The rest of that paragraph was addressed in the first bullet point. Government is not a free marketplace. They take from citizens to fund what they see fit. Yes, we have democracy, but there will always be a minority who doesn’t support government spending but is nevertheless forced to contribute.
– ” I don’t see what you mean by opt out…opt out of being a person?”
Opt out of whatever system this article seems to espouse. If you’re a shopper at a grocery store and you dislike the products, you opt out by not shopping there. If you’re an employee and you dislike your boss, you quit. If you’re a member of a religion and you find another faith, you convert. If you’re a citizen of a country and you dislike the government, you immigrate to another. Now that last one is tricky. We’ve seen with the Soviet Union and North Korea that societies that emphasize the whole over the individual deny their people the right to leave.
-“Liberty was tried and failed (ie our present society). Again, let’s use biology. Imagine if each cell was given liberty to take as many resources as it wanted because of its ability.”
Ahh here we go. That is a very dangerous way of thinking. I’m not a cell in a body. The body controls cells by force. Cells that don’t obey instructions are destroyed (and when that process breaks down, you get cancer). A well functioning body requires absolute obedience. I will not volunteer my absolute obedience to whatever unifying world order you’d like to create.
Thank you for your contributions!
The purpose of this blog is to provide a space for a discourse that focuses on the advancement of civilization. Civilization includes the expression of concepts into social reality, and finding shared understandings of conceptions helps advance civilization.
Oneness is an ontological reality, not a choice, and the question becomes how to build social systems that manifest oneness. It’s true that human beings have free will, but just as we are subject to physical forces that we cannot reject, we are likewise subject to social and spiritual ones. Isn’t it the case that an individual who grows up with little education and with a prejudiced community will think differently about human nature than an individual in a different environment? A whole range of human capacities exist – that some are fostered over others does not make them a natural state. Of course a human being has a selfish nature, but also has a selfless one. In fact, human history is filled with examples of cooperation. How can we build social systems to foster cooperation?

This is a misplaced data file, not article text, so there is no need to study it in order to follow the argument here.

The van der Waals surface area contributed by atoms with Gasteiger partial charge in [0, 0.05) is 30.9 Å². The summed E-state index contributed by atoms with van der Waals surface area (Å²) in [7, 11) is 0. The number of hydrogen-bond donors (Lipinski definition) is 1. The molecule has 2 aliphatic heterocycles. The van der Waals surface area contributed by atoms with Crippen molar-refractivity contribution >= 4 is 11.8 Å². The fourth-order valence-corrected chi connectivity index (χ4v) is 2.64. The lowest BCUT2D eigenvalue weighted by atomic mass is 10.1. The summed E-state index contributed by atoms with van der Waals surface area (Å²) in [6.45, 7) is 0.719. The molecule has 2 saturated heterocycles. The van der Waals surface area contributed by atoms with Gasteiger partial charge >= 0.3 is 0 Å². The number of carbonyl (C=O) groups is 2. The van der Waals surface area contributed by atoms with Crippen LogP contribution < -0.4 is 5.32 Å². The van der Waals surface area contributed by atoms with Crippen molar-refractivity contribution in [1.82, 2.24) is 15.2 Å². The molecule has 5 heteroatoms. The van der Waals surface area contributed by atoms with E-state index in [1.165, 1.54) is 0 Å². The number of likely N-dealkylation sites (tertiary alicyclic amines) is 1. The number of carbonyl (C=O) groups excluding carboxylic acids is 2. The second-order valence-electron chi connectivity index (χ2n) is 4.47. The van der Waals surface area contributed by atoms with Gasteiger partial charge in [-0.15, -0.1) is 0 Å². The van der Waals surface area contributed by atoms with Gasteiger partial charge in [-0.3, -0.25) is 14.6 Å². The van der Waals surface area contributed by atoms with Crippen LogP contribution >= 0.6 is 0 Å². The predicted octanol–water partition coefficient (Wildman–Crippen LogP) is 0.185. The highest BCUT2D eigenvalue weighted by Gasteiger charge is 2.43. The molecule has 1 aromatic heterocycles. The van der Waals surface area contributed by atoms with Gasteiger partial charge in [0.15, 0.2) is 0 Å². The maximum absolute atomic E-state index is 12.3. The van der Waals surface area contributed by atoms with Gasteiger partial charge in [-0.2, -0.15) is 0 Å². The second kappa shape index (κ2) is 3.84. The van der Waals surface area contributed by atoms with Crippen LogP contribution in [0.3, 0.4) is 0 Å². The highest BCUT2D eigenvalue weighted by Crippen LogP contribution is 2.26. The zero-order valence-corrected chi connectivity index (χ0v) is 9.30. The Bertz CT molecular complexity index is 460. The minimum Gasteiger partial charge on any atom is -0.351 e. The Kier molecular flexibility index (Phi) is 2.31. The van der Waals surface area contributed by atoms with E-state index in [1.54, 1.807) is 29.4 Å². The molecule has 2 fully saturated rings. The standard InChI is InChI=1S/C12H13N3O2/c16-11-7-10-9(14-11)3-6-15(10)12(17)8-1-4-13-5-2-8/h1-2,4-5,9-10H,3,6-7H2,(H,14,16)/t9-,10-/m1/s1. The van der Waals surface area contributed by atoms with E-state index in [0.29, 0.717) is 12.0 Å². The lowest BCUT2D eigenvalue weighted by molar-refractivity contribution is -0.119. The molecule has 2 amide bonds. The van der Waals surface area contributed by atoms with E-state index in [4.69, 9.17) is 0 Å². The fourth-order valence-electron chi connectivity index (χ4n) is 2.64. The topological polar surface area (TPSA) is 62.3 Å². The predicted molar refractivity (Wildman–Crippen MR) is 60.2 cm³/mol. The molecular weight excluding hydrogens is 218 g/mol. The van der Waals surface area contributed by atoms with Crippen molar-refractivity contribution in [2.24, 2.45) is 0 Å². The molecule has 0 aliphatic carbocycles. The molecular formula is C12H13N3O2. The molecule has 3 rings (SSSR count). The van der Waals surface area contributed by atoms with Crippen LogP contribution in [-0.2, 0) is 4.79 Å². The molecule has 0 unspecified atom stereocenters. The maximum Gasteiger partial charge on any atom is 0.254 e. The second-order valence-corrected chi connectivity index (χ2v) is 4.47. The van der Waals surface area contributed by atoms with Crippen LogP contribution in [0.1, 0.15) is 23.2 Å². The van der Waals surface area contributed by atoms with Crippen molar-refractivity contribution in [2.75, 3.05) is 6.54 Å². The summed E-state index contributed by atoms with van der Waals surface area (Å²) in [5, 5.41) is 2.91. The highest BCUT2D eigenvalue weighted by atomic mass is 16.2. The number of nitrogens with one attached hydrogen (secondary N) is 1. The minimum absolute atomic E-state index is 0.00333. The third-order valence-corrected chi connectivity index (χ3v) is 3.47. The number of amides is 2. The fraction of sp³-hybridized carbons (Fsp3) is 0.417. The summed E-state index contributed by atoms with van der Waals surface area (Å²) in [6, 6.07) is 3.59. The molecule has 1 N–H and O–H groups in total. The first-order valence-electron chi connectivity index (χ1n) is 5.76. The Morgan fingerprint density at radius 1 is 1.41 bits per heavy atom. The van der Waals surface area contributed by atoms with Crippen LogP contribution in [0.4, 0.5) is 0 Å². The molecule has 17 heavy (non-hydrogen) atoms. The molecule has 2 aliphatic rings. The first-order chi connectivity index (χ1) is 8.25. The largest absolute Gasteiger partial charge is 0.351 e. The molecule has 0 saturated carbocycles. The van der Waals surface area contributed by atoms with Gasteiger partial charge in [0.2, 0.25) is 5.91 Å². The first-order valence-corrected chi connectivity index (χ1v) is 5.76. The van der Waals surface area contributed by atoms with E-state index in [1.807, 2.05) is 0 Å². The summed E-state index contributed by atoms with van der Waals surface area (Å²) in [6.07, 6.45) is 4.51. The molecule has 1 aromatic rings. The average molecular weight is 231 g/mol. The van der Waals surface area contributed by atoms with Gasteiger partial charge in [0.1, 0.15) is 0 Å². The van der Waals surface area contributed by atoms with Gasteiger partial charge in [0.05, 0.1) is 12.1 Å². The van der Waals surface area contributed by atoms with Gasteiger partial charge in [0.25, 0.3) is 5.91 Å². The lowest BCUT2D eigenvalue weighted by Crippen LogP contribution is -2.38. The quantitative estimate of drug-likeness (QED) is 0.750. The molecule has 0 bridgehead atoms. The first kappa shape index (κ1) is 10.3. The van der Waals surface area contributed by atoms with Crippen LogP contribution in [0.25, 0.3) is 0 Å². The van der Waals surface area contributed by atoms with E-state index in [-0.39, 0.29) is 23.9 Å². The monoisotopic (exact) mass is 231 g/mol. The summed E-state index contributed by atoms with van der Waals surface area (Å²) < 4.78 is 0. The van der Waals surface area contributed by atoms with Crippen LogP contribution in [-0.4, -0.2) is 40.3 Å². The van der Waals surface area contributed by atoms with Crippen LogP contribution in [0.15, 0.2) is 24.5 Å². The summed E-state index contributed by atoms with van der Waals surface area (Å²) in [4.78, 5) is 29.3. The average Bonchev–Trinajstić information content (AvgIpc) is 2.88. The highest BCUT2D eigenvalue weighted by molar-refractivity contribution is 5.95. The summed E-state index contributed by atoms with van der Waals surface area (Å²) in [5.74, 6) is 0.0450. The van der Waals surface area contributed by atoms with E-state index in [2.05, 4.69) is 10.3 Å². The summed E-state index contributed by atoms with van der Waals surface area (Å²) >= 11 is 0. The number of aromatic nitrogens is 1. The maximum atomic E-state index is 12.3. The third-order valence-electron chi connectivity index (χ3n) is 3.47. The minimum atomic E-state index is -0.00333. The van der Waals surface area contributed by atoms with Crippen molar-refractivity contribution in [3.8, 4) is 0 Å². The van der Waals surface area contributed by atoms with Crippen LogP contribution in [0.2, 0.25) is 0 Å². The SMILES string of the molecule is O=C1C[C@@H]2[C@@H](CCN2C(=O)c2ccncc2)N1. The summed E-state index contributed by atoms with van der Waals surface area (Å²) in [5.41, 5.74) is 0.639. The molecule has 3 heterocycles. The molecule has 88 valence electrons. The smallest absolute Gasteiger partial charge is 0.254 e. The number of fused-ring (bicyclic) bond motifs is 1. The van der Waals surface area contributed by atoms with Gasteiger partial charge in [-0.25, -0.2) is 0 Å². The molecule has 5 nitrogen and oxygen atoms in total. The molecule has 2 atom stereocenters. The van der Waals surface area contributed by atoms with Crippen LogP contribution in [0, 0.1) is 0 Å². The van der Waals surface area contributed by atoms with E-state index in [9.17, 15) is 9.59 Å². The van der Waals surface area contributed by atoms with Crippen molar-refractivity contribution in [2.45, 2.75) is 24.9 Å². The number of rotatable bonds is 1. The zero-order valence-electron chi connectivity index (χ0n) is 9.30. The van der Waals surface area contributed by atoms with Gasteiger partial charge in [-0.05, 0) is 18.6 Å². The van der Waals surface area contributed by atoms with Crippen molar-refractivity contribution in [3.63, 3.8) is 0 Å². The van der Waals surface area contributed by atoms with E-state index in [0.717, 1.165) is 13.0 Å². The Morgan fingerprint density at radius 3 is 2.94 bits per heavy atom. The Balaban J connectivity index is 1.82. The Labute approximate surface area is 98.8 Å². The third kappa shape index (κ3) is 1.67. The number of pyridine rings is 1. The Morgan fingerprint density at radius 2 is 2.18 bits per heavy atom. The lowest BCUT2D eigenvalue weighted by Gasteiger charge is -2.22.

This article doesn’t attempt to espouse any particular system. Rather, every human being is a member of humankind. A grocery store, a religion, a nation even, are all limited in their scope. What every human being has in common is that we all belong to one humanity. No matter what divisions exists – either naturally or by social imposition – unity can be built around, at the very least, this one commonality.
It’s true, that a cell has no free will and a human being does. Every human being is endowed with capacities and talents, and the task before humanity is to build systems and promote thought that, through choice, brings out those capacities in a human being which contribute to the betterment of the world. This, not through force or reward, but because the motivation to serve others is an intrinsic quality common to every human being.
We have seen examples throughout the last century or two of the extremes of suffocating collectivism, on the one hand, and unfettered individualism, on the other; and the damaging societal consequences of both. Unity in diversity is the fundamental principle. How can we understand society and the individual’s relationship to it that avoids these extremes?
In the end, all of our points are based on assumptions – about human nature, about reality, about relationships. It is extremely difficult to prove one over another. All we can do is choose the assumptions we think are the best for humanity’s well being, and then act on them – operationalize them. Then, together, we can reflect on how these assumptions shape thought and society. If the assumption that human beings are cooperative by nature leads to cooperation and happiness, and if the assumption that human beings are competitive by nature leads to competition and misery, which shall we choose? Let us discard assumptions that no longer tend to humanity’s needs, and rather, re-conceptualize a view of the world that conduces to our material and spiritual prosperity.
-“Justice cannot, then, be left to the “invisible hand that is said to characterize our economic free market”
-“Justice … cannot be facilitated through lobbying and partisan advocacy that characterizes our politics.”
-“Justice should be applied through a consultative approach, through cooperation, selflessness, and harmony.”
-“Justice calls for universal participation”
-“One segment cannot determine development values and assign roles to the rest.”
“This article doesn’t attempt to espouse any system.”
I disagree. You’ve already established some pretty clear rules for how the system shouldn’t function. Don’t be evasive. Your restrictions are not abstract. There is some sort of underlying practical agenda whether you’ve fleshed it out or not.
Just to restate from my comment, “This article doesn’t attempt to espouse any particular system.”
You’re completely correct, though, there are mentioned multiple characteristics of a system built upon these conceptions of justice and oneness. Society cannot be without system – even anarchy depicts a certain relationship between individuals. There is no one human system today that embodies the principles of justice described in this post. New conceptions require new systems. It would follow that, since the post proposes a certain conception of justice that is different than what our current systems are based upon, then the post also implies that new systems be built – not choosing from among the old. It is, thus, the task of humanity, together and united, to bring in the whole diversity of thought and human capacity to create new systems based on justice and oneness. The thoughts presented above are a humble contribution.